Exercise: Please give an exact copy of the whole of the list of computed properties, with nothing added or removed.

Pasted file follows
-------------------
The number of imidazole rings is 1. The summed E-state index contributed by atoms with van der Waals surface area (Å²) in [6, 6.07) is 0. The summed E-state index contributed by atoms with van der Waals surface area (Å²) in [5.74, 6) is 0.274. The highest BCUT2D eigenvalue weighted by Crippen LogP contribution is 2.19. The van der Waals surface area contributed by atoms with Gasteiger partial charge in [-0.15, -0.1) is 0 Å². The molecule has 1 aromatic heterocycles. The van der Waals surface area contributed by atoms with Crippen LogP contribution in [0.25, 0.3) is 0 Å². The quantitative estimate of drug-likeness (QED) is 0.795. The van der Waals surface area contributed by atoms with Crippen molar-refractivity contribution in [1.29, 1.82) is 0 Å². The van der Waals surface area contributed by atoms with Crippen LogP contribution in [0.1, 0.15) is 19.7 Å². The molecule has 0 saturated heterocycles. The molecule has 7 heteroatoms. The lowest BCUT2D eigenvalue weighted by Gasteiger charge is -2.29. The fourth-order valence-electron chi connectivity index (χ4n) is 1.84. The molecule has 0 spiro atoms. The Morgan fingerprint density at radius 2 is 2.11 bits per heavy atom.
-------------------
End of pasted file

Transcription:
The number of imidazole rings is 1. The summed E-state index contributed by atoms with van der Waals surface area (Å²) in [6, 6.07) is 0. The summed E-state index contributed by atoms with van der Waals surface area (Å²) in [5.74, 6) is 0.274. The highest BCUT2D eigenvalue weighted by Crippen LogP contribution is 2.19. The van der Waals surface area contributed by atoms with Gasteiger partial charge in [-0.15, -0.1) is 0 Å². The molecule has 1 aromatic heterocycles. The van der Waals surface area contributed by atoms with Crippen LogP contribution in [0.25, 0.3) is 0 Å². The quantitative estimate of drug-likeness (QED) is 0.795. The van der Waals surface area contributed by atoms with Crippen molar-refractivity contribution in [1.29, 1.82) is 0 Å². The van der Waals surface area contributed by atoms with Crippen LogP contribution in [0.1, 0.15) is 19.7 Å². The molecule has 0 saturated heterocycles. The molecule has 7 heteroatoms. The lowest BCUT2D eigenvalue weighted by Gasteiger charge is -2.29. The fourth-order valence-electron chi connectivity index (χ4n) is 1.84. The molecule has 0 spiro atoms. The Morgan fingerprint density at radius 2 is 2.11 bits per heavy atom.